Despite how scary Cristiano Ronaldo is, the USA has a good chance of winning this game and sealing a place in the knockout round before having to face Germany, something that going in, none of us expected would be a possibility. With Germany not yet safe, I won’t want to go into the game with the Germans needing anything from it, and I would guess Jürgen Klinsmann would agree. The USA’s chance to advance is now. A tie or a loss today wouldn’t be fatal, but we need to play for the win. Thursday would be awfully nervy if we were to drop points in this game. However, the notion that I would be saying that anything but three points would be considered dropped points shows how high American hopes are. We believe.

The most important aspect of tonight’s game is stopping Cristiano Ronaldo. It seems obvious, but he cannot be the one to beat the U.S. We are smarter than that. Follow the model that Germany laid out and make everyone else beat you. If Ronaldo gets even a yard of space, the U.S. could regret it instantly, but with everyone else on that team lacking confidence right now, they might be vulnerable on the big stage. We all know Ronaldo will show up, but will his teammates be able to keep their cool in front of the net if a chance arises? Recent play suggests not.

As far as stopping Ronaldo, I would give Kyle Beckerman the task of essentially man-marking Ronaldo anytime the ball is in Portugal’s attacking half. Klinsmann should tell him to leave the rest of the defensive midfield duties to Jermaine Jones, so that he can prevent Ronaldo from receiving the ball easily. Second, Fabian Johnson can never be left alone against Ronaldo. Alejandro Bedoya will have to be especially disciplined. He might be the key to this match. If he doesn’t get caught too far upfield, he should be able to provide cover for Johnson, who quite simply cannot defend Ronaldo on his own. Someone always has to be watching him, communicating his runs to the rest of the back four. Shutting him down entirely won’t be possible, but bottling him up is.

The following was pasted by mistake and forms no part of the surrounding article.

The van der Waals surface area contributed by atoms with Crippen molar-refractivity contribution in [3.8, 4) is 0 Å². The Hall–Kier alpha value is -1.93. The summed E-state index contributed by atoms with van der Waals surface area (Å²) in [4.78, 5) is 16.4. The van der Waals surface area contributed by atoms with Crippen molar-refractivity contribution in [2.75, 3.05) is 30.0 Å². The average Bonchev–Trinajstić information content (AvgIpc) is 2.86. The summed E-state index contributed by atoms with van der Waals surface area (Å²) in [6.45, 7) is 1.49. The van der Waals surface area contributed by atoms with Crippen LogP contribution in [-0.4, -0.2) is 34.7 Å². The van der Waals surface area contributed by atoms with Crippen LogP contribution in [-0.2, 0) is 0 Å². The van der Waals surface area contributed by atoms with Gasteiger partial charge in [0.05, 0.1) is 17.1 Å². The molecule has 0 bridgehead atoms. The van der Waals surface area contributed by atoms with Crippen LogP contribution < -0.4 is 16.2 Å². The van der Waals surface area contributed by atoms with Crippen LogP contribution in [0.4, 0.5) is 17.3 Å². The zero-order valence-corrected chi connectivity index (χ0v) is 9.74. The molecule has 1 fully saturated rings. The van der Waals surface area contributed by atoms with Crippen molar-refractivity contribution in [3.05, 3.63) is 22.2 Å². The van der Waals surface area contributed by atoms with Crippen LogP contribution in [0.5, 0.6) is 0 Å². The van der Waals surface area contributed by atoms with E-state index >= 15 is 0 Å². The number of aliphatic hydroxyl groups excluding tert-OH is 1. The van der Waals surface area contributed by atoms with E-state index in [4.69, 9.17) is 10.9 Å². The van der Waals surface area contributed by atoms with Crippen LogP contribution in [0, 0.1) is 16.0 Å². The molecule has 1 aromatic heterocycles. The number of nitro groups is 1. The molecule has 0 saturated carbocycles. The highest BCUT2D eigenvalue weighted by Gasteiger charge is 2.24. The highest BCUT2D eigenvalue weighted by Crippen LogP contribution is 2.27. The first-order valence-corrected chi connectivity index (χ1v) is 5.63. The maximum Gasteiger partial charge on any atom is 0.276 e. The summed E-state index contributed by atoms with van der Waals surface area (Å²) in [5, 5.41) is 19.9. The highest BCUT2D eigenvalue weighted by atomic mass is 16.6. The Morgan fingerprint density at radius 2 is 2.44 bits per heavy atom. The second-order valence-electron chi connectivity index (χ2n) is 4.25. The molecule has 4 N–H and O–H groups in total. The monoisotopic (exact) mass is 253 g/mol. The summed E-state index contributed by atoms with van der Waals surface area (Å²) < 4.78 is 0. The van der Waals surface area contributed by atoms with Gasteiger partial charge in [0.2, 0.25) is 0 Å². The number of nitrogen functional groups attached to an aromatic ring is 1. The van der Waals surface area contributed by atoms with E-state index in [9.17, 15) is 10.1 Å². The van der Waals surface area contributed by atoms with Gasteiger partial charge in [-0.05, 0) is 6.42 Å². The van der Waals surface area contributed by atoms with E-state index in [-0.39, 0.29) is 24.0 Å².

With so much defensive discipline needed to stop Ronaldo, the U.S. might find it hard to send extra runners into the box when we are on the front foot. As a result, I would not like to see Clint Dempsey up top alone as some people are suggesting. I’d start Chris Wondolowski and prepare Aaron Johannsson to come on late in the second half to run at defenders with tired legs. While Wondolowski is no Jozy Altidore, he does a lot of things well, and will be able to hold up play more effectively than Johannsson would. He also has better instincts inside the six, and might have a better shot at grabbing an ugly goal in a scrum in front of the net.

The biggest challenge offensively will be creating chances without many men upfield. Michael Bradley will need to be at his best if the U.S. hopes to score, as he is one of very few players on this team that can take on defenders on his own and find the perfect ball. He was pretty quiet against Ghana, so I expect him to bounce back nicely today. If the U.S. scores, the goal will be set up by Bradley. But while the U.S. might be tempted to bring a lot of men forward for set pieces to snag another goal like John Brooks’s, they’ll need at least three men back as opposed to the normal one or two when they take them. Counter attacks off set pieces might be when Ronaldo beats us.

My final point before my prediction is this: Portugal’s defense without Pepe and Fabio Coentrao isn’t as bad as American fans are believing it is. Bruno Alves is a beast in the middle, and his fellow defenders are no slouches. Underestimating the Portuguese after seeing only the Germans play them would not be smart. Allow yourself to believe, but don’t think for one second that this match will be easy even if Ronaldo is somehow contained.

I think the final score will be United States 1 Portugal 1. If Klinsmann stresses defensive discipline, there won’t be many chances for the Americans. But I think Chris Wondolowski converts one if he starts. It will be a particularly ugly goal scored by a body part other than his feet or his head, but it will be worth its weight in gold. However, I think Ronaldo has a moment of brilliance in the second half to put his team on his back. There will be nothing the U.S. can do. Tim Howard will make a few spectacular saves, but won’t have quite enough to deny Ronaldo a goal in the end. It will be a valuable point, but we’ll still have a long way to go to qualify for the knockout stage after this game.

Belgium 2 Russia 0

After struggling for much of the match against Algeria, Belgium found their stride in a big way towards the end of that game. Today will be more like that. I like Eden Hazard to dazzle in this one after a relatively quiet first match. I don’t think he’ll score, but he’ll be the best player on the pitch. Romelu Lukaku will redeem himself as well against Russia, heading in a first half corner. The second goal will come from Kevin De Bruyne on a break. Russia won’t have much going for them and Fabio Capello will be left looking for answers.

South Korea 1 Algeria 1